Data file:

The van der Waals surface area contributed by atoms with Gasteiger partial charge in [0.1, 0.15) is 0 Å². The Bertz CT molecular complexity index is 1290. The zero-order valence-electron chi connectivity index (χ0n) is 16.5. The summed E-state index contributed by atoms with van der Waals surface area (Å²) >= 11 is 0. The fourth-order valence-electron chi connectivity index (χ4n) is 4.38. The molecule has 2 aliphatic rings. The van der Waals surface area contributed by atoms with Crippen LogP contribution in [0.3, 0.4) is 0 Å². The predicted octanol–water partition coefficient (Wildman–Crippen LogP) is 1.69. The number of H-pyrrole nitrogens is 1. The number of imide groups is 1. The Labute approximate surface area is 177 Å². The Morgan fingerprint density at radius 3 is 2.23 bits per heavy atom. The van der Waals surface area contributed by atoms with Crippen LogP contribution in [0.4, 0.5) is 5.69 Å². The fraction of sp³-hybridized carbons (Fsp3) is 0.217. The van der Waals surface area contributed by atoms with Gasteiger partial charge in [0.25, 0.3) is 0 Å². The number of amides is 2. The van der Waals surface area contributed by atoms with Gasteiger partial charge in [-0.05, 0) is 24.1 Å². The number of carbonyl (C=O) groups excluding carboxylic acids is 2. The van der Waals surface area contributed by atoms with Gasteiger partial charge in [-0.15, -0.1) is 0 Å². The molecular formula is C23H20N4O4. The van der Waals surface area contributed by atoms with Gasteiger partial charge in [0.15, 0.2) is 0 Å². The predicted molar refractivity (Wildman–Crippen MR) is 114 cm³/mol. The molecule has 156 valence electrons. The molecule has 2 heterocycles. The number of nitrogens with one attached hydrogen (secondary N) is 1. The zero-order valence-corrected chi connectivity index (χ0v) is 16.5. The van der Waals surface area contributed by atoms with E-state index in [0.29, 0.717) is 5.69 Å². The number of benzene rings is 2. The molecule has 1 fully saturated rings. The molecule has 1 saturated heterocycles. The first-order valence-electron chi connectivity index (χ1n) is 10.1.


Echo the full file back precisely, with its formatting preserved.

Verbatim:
The van der Waals surface area contributed by atoms with Gasteiger partial charge in [0.1, 0.15) is 0 Å². The Bertz CT molecular complexity index is 1290. The zero-order valence-electron chi connectivity index (χ0n) is 16.5. The summed E-state index contributed by atoms with van der Waals surface area (Å²) >= 11 is 0. The fourth-order valence-electron chi connectivity index (χ4n) is 4.38. The molecule has 2 aliphatic rings. The van der Waals surface area contributed by atoms with Crippen LogP contribution in [0.3, 0.4) is 0 Å². The predicted octanol–water partition coefficient (Wildman–Crippen LogP) is 1.69. The number of H-pyrrole nitrogens is 1. The number of imide groups is 1. The Labute approximate surface area is 177 Å². The Morgan fingerprint density at radius 3 is 2.23 bits per heavy atom. The van der Waals surface area contributed by atoms with Crippen LogP contribution in [0.4, 0.5) is 5.69 Å². The fraction of sp³-hybridized carbons (Fsp3) is 0.217. The van der Waals surface area contributed by atoms with Gasteiger partial charge in [0.25, 0.3) is 0 Å². The number of amides is 2. The van der Waals surface area contributed by atoms with Gasteiger partial charge in [-0.05, 0) is 24.1 Å². The number of carbonyl (C=O) groups excluding carboxylic acids is 2. The van der Waals surface area contributed by atoms with Gasteiger partial charge in [-0.15, -0.1) is 0 Å². The molecular formula is C23H20N4O4. The van der Waals surface area contributed by atoms with Gasteiger partial charge in [0.15, 0.2) is 0 Å². The predicted molar refractivity (Wildman–Crippen MR) is 114 cm³/mol. The molecule has 156 valence electrons. The molecule has 2 heterocycles. The number of nitrogens with one attached hydrogen (secondary N) is 1. The zero-order valence-corrected chi connectivity index (χ0v) is 16.5. The van der Waals surface area contributed by atoms with E-state index in [0.29, 0.717) is 5.69 Å². The number of benzene rings is 2. The molecule has 1 fully saturated rings. The molecule has 1 saturated heterocycles. The first-order valence-electron chi connectivity index (χ1n) is 10.1.